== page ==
How to Eat: Israeli Style

by Jill Gleeson

EDGE Media Network Contributor

Tuesday May 30, 2017

You figure from the onset that Israeli cuisine has got to be good. After all, with its wide-ranging climate, which includes subtropical, temperate and semi-arid zones, Israel is one big smorgasbord. Everything from mangoes to lemons, figs to chickpeas is grown in the country, and thanks to that Mediterranean coastline, seafood is plentiful and fresh. Jewish customs also make for diverse fare.

The proper preparation and consumption of food are central to kosher laws and the rituals around Shabbat and Passover, making dishes served according to these traditions happily unique. (Admittedly a few, like gefilte fish -- ground, poached fish patties -- are an acquired taste.) But as good as you might think Israeli cookery is, in reality, it's far, far better.

"Food is a very big part of our culture," says Shai Doitsh, former head of the country's LGBT Task Force, and like most Israelis, a serious foodie. "It tells a story in a way... we took a little from every culture and created something new. Because our state is a startup, thinking outside the box is important to us."

Everything Old is New Again

But in Israel, fusion cuisine isn't just about blending the food of different cultures; sometimes it means merging fare from across the millennia. One of the country's finest restaurants, which resides within the ancient walls of Jerusalem's Old City, is The Eucalyptus.

Iraqi-born chef and owner Moshe Basson researched recipes stretching back to biblical times, pairing them with local ingredients to create enticements like King Solomon couscous, available with veggies, fish or lamb. Order a tasting menu so you can sample goodies including maklubah, a traditional Arab one-pot chicken and rice dish, and Jerusalem artichoke soup, so savory and smooth you'll want to weep with pleasure.

Founded in the late 19th-century, Machne Yehuda market may not compare in age to the Old City, but its offers its own potent delights.

Plan to spend hours browsing hundreds of stalls overflowing with any food or drink item you might wish -- tea, spices, olives, nuts, hummus, wine (Israeli wine is moving up the ranks to compete with Old World wines from France and Italy), halva and cheese can all be found. Pick up kabanosy, Polish thin sausage similar to jerky to nosh on, and wash it down with coconut juice from an actual coconut. Just leave room for the best falafel in Jerusalem, at least that's how the little stand at 105 Agripas Street bills itself. Unlike so much in life, it lives up to the hype.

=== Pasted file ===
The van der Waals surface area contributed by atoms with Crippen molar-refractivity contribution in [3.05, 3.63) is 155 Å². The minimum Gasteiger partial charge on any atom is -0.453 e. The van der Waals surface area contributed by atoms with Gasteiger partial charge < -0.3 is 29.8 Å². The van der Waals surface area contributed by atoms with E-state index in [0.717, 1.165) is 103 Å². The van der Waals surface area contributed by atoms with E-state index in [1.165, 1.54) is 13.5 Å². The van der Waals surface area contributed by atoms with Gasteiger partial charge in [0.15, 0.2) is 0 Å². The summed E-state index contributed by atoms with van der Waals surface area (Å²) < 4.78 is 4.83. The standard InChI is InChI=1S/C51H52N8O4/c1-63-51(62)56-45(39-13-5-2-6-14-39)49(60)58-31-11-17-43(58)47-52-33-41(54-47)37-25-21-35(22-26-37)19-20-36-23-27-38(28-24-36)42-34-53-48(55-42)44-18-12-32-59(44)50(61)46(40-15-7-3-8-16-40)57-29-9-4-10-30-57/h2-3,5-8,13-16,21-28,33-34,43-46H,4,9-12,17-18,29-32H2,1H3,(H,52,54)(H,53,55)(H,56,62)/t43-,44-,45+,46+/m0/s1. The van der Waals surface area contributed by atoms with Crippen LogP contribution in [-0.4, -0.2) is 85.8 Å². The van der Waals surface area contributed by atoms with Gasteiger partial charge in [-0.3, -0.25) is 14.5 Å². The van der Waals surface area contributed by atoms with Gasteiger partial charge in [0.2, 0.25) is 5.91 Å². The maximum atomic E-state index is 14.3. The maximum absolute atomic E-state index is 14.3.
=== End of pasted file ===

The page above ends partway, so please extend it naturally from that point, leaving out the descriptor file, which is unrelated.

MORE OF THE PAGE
Surf 'n' Turf in Tel Aviv

It may have a slightly inelegant name, but if the crowd on a recent Monday night is any indication, Meatos Grill Bar is clearly where the Tel Aviv hip go to sip. Opened in 2004 as a kosher restaurant by chef and owner Kobi Abed, Meatos proves you don't have to sacrifice flavor if you're keeping kosher, as long as you cook with ingenuity.

Check out the bonfire eggplant carpaccio, featuring an east-south mash-up of tahini and hummus with salsa and chili. Under kosher law, which forbids meat and milk from being served together, all deserts at Meatos are dairy-free. Ask for the Middle Eastern favorite malabi, a pudding made with coconut milk and flavored with rose water, and you won't even notice.

You cannot leave Israel without having seafood, that's a given. Where to go for it in Tel Aviv, a food-centric city that hugs the Mediterranean Sea is another question; there are a wealth of restaurants dishing out exquisite fish. One of the prettiest is Yulia, located in Tel Aviv Port, overlooking the sea.

There are flavors from around the world represented here, too, and they combine beautifully with just-caught seafood. The grouper fillet with red curry is spiced like it means it, though the curry doesn't overpower the delicate fish. Israeli tomatoes taste like domestic ones used to before mass production -- earthy and sensuous. Don't miss the Caprese salad at Yulia, which also boasts a wonderfully creamy buffalo cheese.

So, how good is Israeli cuisine? Good enough that even if the country didn't have all that history, incredible beaches, thriving cities, and those oh so beautiful people, you'd want to visit it just for the food.

Jill Gleeson is a travel and adventure journalist based in the Appalachians of Central Pennsylvania. Find her on Facebook and Twitter at @gopinkboots.